In Washington, there are a lot of people who speak English Congressman Bennie Thompson, the head of a House committee that’s looking into the January 6 attack on the U.S. Capitol, said on Sunday that former Attorney General William Barr has talked to investigators.
“In the past, we’ve talked to the former attorney general. They said they’ve talked to people from the Department of Defense. Thompson said this on Face the Nation “In response to the question of whether the committee would talk to Barr about a draught executive order that was reportedly given to former President Trump, the committee said no.
On “Face the Nation,” Congressman Bennie Thompson talked about his work.
“We are worried that our military helped to spread the idea that the election was a fake, and we don’t like that. The public needs to know, even though it’s just a discussion. We haven’t had that before “It didn’t stop.
There were a lot of news stories last week about a draught executive order that was given to the committee by the National Archives last year. It was part of a lot of documents the committee asked for. Trump tried to stop the House Intelligence Committee from getting the reams of records from his White House, but the Supreme Court didn’t do that last week. That means the National Archives can give the documents to the House committee.
The draught executive order, which was first reported on by Politico, never came into effect, and it’s not clear who wrote it. It said that the secretary of defence could “seize, collect, retain, and analyse all machines, equipment, electronically stored information, and material records required for retention” under a federal law that governs the retention and preservation of election records. The order was set to come into effect on December 16, 2020.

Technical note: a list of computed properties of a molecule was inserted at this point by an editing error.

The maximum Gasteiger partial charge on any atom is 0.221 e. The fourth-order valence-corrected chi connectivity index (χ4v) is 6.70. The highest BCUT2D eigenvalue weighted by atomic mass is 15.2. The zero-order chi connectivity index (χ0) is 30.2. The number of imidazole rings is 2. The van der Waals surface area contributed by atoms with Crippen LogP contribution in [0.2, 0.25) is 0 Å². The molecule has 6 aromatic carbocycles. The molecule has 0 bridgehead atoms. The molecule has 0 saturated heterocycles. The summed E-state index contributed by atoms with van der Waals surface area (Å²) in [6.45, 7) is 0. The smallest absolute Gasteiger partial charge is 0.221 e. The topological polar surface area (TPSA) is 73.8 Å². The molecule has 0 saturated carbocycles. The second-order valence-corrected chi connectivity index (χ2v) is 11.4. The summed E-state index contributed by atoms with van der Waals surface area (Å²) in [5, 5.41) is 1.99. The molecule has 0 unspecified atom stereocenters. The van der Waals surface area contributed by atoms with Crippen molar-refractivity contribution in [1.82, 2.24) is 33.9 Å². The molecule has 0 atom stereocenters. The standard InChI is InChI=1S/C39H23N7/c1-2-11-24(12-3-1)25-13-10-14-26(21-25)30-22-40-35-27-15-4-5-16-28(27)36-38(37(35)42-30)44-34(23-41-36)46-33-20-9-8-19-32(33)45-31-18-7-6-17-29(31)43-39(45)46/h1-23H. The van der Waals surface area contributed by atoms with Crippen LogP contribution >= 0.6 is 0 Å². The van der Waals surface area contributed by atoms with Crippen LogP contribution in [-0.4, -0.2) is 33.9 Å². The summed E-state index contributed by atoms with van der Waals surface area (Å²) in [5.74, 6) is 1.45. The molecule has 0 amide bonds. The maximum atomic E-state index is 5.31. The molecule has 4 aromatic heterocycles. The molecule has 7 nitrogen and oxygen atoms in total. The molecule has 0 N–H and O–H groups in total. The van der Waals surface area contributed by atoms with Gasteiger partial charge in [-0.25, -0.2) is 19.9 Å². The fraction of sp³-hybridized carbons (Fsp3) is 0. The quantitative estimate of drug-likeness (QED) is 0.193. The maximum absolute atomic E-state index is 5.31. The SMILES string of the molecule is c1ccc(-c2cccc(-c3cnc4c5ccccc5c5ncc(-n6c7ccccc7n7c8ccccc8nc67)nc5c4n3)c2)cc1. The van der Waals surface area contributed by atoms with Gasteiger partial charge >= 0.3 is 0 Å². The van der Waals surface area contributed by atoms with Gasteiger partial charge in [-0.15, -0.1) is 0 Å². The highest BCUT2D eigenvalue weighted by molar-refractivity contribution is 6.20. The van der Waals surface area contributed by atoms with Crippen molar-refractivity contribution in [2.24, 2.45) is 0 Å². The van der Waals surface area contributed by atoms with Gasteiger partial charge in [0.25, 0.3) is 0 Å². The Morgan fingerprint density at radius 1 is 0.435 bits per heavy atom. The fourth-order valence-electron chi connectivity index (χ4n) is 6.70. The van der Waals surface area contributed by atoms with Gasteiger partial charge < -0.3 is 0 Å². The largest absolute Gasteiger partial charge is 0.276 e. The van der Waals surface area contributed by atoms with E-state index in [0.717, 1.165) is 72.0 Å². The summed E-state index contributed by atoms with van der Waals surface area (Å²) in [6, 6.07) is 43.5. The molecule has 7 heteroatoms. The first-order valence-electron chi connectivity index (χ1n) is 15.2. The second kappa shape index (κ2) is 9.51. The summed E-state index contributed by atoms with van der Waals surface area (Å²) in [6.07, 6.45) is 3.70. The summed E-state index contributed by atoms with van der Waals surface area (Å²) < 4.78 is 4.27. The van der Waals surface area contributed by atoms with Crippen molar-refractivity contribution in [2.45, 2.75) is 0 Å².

Thompson said the committee doesn’t know if anyone in the Pentagon was working on the idea of taking voting machines. But he said the draught executive order “is enough to believe that it was being proposed.”
“We know that between the Department of Justice and the Department of Defense, there was a plan that could have led to the seizure of voting machines across the country.”
It is also looking into whether Republican presidential electors in five states that President Biden won tried to cast unofficial votes and send in fake Electoral College certificates that said Trump, not Biden, won their states.
In a statement, Thompson said the panel is concerned that false documents were filed by people who said they were in charge of organising and certifying elections.
A lot of the time, if you change documents, that’s a crime, he said. The Justice Department will decide if there will be prosecutions.
As part of its investigation, the committee has sent subpoenas to many people. White House aides, the people who organised a protest in front of Trump Tower on January 6, and people who are friends of the president are some of them. The committee is now reviewing documents it got from the National Archives, which have more than 700 pages of documents in them.
During public hearings, they should start in the spring, he told me.
“All the people we think are important and necessary for our investigation will be kept in touch with as part of our plan. Some we’ll talk to, and some we’ll do under oath. Others will be able to hear from us “Thompson said that, and I agree with him. “But I can tell you that as we work on this information, we will make sure to make it clear to the public. Public hearings will show how the Department of Justice, the Department of Defense, and other government agencies used their power to stop the election of a president. When the time is right, we will.”